Google to soon start tracking users for advertisements in a new way

Google has announced that it will stop using “cookies” to track users and provide them with personalised advertisements. The tech giant said that it will now be using a new system called Federated Learning of Cohorts (FLoC), which will hide individuals in the crowd and use on-device processing to keep a person’s web history private on the browser. The company will start testing FLoC with advertisers later this year inside of Chrome.

Google earlier last month stated that the new FLoC will improve online privacy while still enabling advertisers to serve up relevant advertisements. “Advertising is essential to keeping the Web open for everyone, but the Web ecosystem is at risk if privacy practices do not keep up with changing expectations,” said Google product manager Chetna Bindra.

Cookie tracking has been under scrutiny for the personal privacy of users, due to which legislations like GDPR have been passed in Europe, with other countries looking to implement similar legislation. A feature like FLoC will help Google in providing the right amount of data to advertisers without knowing too much about any individual person.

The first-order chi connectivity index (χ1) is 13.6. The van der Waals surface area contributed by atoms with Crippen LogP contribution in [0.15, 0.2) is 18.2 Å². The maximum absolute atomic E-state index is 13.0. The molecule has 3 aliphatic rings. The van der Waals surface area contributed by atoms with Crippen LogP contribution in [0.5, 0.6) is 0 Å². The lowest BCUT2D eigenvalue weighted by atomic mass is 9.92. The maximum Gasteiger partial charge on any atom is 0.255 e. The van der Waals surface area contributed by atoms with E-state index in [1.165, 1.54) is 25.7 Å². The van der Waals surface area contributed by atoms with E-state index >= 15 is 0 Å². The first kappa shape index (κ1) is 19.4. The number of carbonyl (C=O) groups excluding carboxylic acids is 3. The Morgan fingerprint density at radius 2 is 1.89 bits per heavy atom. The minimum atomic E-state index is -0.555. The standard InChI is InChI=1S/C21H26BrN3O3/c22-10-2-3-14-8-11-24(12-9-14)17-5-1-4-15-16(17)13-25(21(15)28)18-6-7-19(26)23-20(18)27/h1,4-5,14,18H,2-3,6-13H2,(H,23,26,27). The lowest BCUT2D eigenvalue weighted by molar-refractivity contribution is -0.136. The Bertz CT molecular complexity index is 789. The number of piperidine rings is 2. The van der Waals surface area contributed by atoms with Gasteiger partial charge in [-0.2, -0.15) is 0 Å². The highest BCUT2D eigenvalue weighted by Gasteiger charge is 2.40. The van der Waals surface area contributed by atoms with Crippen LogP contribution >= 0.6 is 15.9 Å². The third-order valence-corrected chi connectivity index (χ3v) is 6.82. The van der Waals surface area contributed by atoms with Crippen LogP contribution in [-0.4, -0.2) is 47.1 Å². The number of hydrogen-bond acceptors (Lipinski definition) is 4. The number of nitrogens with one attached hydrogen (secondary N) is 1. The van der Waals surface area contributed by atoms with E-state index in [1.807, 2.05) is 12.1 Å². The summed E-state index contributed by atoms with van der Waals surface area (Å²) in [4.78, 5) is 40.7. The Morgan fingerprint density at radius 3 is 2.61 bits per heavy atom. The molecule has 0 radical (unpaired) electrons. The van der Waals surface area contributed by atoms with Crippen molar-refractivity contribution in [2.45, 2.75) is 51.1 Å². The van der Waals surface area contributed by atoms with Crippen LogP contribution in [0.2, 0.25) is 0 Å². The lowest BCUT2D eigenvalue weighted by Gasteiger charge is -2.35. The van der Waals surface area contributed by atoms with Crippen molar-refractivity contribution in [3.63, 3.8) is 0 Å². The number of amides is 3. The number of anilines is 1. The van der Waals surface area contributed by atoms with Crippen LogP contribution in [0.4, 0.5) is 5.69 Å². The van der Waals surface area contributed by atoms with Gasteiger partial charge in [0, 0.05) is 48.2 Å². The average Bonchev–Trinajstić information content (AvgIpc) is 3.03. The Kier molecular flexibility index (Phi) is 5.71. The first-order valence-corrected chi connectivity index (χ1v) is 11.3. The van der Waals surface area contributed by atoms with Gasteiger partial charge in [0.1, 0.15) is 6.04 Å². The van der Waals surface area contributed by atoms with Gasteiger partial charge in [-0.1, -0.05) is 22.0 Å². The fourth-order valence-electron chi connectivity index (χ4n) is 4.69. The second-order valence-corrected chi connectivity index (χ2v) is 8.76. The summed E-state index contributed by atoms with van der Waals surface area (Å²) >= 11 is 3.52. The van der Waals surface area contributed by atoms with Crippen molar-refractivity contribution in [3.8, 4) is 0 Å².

Privacy issues

Third-party cookies are text files stored when a user visits a website that consists of everything that a user has done. When such data is shared with advertisers it is a bit concerning as they get to know everything that an individual has done on a particular website.

Electronic Frontier Foundation staff technologist Bennet Cyphers told AFP that the new FLoC technology could make privacy problems worse as they could create “cohort” badges of people who may be targeted with little transparency. This could lead to advertisers easily decoding the labels to a certain point like the label users ages, genders or races and which are people prone to extreme political views.

What others are doing?

Safari and Firefox have already done away with third-party cookies, in favour of alternatives. However, Chrome, which accounts for 63 percent of the global browser market last year, according to StatCounter, still continues to use cookies thus bringing it in the firing line of its users privacy.

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